"Quan Yin Protects You"
Quan Yin is regarded as the Bodhisattva of Compassion. A bodhisattva is a spiritually enlightened human being who renounces the eternal bliss of Nirvana in order to bring relief to those suffering on earth. There are many accounts of Quan Yin's life that describe how she became one of the most beloved deities in Buddhism. According to legend, she was a follower of Buddha, and after much sacrifice and devotion to the spiritual path, she earned her entry to heaven. As she was about to enter paradise, the cries of the world reached her ears. Her heart was filled with unconditional love and – instead of entering Nirvana – she chose to stay on earth. As a matter of fact, her name means "the one who hears the sounds of the world." Her act of compassion installed her as a Buddhist savior.
Chi-Jen Liu offers his reverence to Quan Yin in his painting, "Quan Yin Protects You." His depiction of her follows Buddhist tradition. Quan Yin pours holy water from a slender vase (blessing all forms of life with health and peace), and her other hand is positioned with tips of the thumb and middle finger meeting to create the wisdom mudra (awakening all to higher awareness). The dragon upon which she stands symbolizes power and divine guidance (see Cloud Series).
Quan Yin is commonly depicted in classic Buddhist art as having a thousand arms with an eye on each hand. This illustrates the hundreds of ways she watches and blesses the world. In Chi-Jen Liu's piece, mantra charms emanate from Quan Yin in all directions – left, right, above, below – to evoke the concept of her multiple arms of assistance that respond to the cries on earth. The artist selected charms that express her mercy and generosity, such as healing and protection for body and mind, financial success and harmonious relationships, as well as peace and longevity. These ancient Taoist diagrams attract and transmit specific vibrations in the universe which we cannot see. It is not unlike a radio antenna receiving or broadcasting invisible sound waves hidden in the ether.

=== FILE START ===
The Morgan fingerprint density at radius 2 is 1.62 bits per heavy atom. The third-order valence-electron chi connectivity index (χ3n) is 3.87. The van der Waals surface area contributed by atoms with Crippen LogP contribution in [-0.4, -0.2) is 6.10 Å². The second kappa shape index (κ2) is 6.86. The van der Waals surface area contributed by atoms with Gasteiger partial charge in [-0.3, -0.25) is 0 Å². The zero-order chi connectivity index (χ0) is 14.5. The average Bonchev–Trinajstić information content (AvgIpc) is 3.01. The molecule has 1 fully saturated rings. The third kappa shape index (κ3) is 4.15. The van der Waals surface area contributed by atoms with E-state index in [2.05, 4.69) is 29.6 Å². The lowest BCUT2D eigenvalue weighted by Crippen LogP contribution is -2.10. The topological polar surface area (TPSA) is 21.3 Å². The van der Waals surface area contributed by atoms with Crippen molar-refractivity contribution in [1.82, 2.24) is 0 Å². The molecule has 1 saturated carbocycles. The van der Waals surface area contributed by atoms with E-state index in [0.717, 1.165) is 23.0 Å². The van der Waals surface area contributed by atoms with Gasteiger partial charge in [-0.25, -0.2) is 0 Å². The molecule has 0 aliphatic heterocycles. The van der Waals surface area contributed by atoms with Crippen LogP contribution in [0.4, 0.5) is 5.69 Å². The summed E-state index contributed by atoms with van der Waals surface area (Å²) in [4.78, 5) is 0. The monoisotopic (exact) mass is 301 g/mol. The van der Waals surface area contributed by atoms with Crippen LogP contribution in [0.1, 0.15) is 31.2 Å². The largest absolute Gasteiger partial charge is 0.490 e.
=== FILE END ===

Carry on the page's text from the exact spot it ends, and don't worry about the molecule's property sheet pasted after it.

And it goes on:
The pink and golden sphere behind Quan Yin is her loving and pure aura of light. Her image is suspended in a watery blue background. It represents both the sky and sea, and symbolizes her expansive, all-embracing compassion for all.
The founder of Buddhism can be traced back to a young prince, from around the 5th century BC, called Siddhartha Gautama. He renounced his royal life, leaving behind his home and family, in search of the way out of worldly suffering. After years of austere meditative practice, Siddhartha reached self-realization and paved the way to liberation – freedom from the repeated cycles of birth and death (reincarnation) – and became the "Buddha." In Buddhism, it is believed that anyone can achieve the state of perfection (Nirvana) by following what is called "The Noble Eightfold Path." Hence, "Buddha" is the hard-earned title bestowed upon individuals who have dissolved their material desires, who have reached the highest states of self-awareness, and ultimately, who have freed themselves from all earth-binding karma. They become incarnations of universal understanding, compassion, and right conduct.
When Chi-Jen Liu describes his art, the term "buddha" is synonymous for any Eastern god or deity. As a lifelong practitioner of Taoism and Buddhism, he has painted divine personages throughout his career. For him, they embody the qualities we need to cultivate and the truths we need to grasp in order to find happiness. Taoist figures can range from legendary sages or powerful leaders with holy stature to personifications of Nature that have the power to reward man for his good deeds. Buddhist-related gods include heavenly guardians and bodhisattvas (enlightened beings who return to earth to help others) who are revered for bestowing grace, peace and enlightenment to man.